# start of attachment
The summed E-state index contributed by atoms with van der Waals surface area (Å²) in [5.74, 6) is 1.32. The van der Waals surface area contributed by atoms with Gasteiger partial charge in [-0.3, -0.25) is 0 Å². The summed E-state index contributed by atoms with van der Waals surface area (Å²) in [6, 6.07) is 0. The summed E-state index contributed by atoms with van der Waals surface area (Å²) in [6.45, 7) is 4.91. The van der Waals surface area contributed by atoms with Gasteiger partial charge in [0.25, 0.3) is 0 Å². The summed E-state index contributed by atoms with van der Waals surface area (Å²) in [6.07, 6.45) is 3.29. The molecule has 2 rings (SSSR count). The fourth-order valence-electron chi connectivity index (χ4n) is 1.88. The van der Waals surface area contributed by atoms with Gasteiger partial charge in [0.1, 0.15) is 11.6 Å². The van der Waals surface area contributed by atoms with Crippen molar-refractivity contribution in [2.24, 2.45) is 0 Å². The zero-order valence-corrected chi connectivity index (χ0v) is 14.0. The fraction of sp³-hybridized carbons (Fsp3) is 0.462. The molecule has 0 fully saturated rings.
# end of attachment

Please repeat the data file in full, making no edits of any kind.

The summed E-state index contributed by atoms with van der Waals surface area (Å²) in [5.74, 6) is 1.32. The van der Waals surface area contributed by atoms with Gasteiger partial charge in [-0.3, -0.25) is 0 Å². The summed E-state index contributed by atoms with van der Waals surface area (Å²) in [6, 6.07) is 0. The summed E-state index contributed by atoms with van der Waals surface area (Å²) in [6.45, 7) is 4.91. The van der Waals surface area contributed by atoms with Gasteiger partial charge in [0.25, 0.3) is 0 Å². The summed E-state index contributed by atoms with van der Waals surface area (Å²) in [6.07, 6.45) is 3.29. The molecule has 2 rings (SSSR count). The fourth-order valence-electron chi connectivity index (χ4n) is 1.88. The van der Waals surface area contributed by atoms with Gasteiger partial charge in [0.1, 0.15) is 11.6 Å². The van der Waals surface area contributed by atoms with Crippen molar-refractivity contribution in [2.24, 2.45) is 0 Å². The zero-order valence-corrected chi connectivity index (χ0v) is 14.0. The fraction of sp³-hybridized carbons (Fsp3) is 0.462. The molecule has 0 fully saturated rings.